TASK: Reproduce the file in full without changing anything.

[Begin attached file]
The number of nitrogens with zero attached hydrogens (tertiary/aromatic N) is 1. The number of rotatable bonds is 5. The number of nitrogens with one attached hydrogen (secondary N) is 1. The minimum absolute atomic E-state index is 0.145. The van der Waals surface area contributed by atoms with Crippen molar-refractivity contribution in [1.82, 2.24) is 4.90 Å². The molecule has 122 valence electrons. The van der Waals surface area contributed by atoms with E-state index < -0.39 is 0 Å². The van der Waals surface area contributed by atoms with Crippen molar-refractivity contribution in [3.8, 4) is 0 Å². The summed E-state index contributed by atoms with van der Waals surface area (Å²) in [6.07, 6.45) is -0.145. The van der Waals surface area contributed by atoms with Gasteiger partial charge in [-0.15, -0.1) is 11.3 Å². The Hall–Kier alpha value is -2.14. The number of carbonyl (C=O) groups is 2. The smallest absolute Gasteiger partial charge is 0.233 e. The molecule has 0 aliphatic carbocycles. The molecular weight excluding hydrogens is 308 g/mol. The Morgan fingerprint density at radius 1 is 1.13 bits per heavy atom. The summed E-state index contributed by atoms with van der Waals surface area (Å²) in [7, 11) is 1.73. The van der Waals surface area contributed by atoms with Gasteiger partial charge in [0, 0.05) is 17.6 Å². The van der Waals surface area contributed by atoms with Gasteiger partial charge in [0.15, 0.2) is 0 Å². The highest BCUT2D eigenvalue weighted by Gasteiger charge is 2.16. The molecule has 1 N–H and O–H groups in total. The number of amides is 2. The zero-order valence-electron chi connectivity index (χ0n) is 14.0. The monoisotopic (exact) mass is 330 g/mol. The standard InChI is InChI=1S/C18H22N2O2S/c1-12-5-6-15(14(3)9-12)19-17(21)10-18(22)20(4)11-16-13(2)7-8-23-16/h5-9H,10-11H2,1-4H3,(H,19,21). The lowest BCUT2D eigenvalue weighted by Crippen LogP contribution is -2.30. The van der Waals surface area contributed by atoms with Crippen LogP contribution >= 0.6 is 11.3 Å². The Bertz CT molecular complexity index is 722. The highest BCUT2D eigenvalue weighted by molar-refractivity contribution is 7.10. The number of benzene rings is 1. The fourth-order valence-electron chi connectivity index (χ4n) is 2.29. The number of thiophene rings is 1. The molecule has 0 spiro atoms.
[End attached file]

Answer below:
The number of nitrogens with zero attached hydrogens (tertiary/aromatic N) is 1. The number of rotatable bonds is 5. The number of nitrogens with one attached hydrogen (secondary N) is 1. The minimum absolute atomic E-state index is 0.145. The van der Waals surface area contributed by atoms with Crippen molar-refractivity contribution in [1.82, 2.24) is 4.90 Å². The molecule has 122 valence electrons. The van der Waals surface area contributed by atoms with E-state index < -0.39 is 0 Å². The van der Waals surface area contributed by atoms with Crippen molar-refractivity contribution in [3.8, 4) is 0 Å². The summed E-state index contributed by atoms with van der Waals surface area (Å²) in [6.07, 6.45) is -0.145. The van der Waals surface area contributed by atoms with Gasteiger partial charge in [-0.15, -0.1) is 11.3 Å². The Hall–Kier alpha value is -2.14. The number of carbonyl (C=O) groups is 2. The smallest absolute Gasteiger partial charge is 0.233 e. The molecule has 0 aliphatic carbocycles. The molecular weight excluding hydrogens is 308 g/mol. The Morgan fingerprint density at radius 1 is 1.13 bits per heavy atom. The summed E-state index contributed by atoms with van der Waals surface area (Å²) in [7, 11) is 1.73. The van der Waals surface area contributed by atoms with Gasteiger partial charge in [0, 0.05) is 17.6 Å². The van der Waals surface area contributed by atoms with Gasteiger partial charge in [0.15, 0.2) is 0 Å². The highest BCUT2D eigenvalue weighted by Gasteiger charge is 2.16. The molecule has 1 N–H and O–H groups in total. The number of amides is 2. The zero-order valence-electron chi connectivity index (χ0n) is 14.0. The monoisotopic (exact) mass is 330 g/mol. The standard InChI is InChI=1S/C18H22N2O2S/c1-12-5-6-15(14(3)9-12)19-17(21)10-18(22)20(4)11-16-13(2)7-8-23-16/h5-9H,10-11H2,1-4H3,(H,19,21). The lowest BCUT2D eigenvalue weighted by Crippen LogP contribution is -2.30. The van der Waals surface area contributed by atoms with Crippen LogP contribution >= 0.6 is 11.3 Å². The Bertz CT molecular complexity index is 722. The highest BCUT2D eigenvalue weighted by molar-refractivity contribution is 7.10. The number of benzene rings is 1. The fourth-order valence-electron chi connectivity index (χ4n) is 2.29. The number of thiophene rings is 1. The molecule has 0 spiro atoms.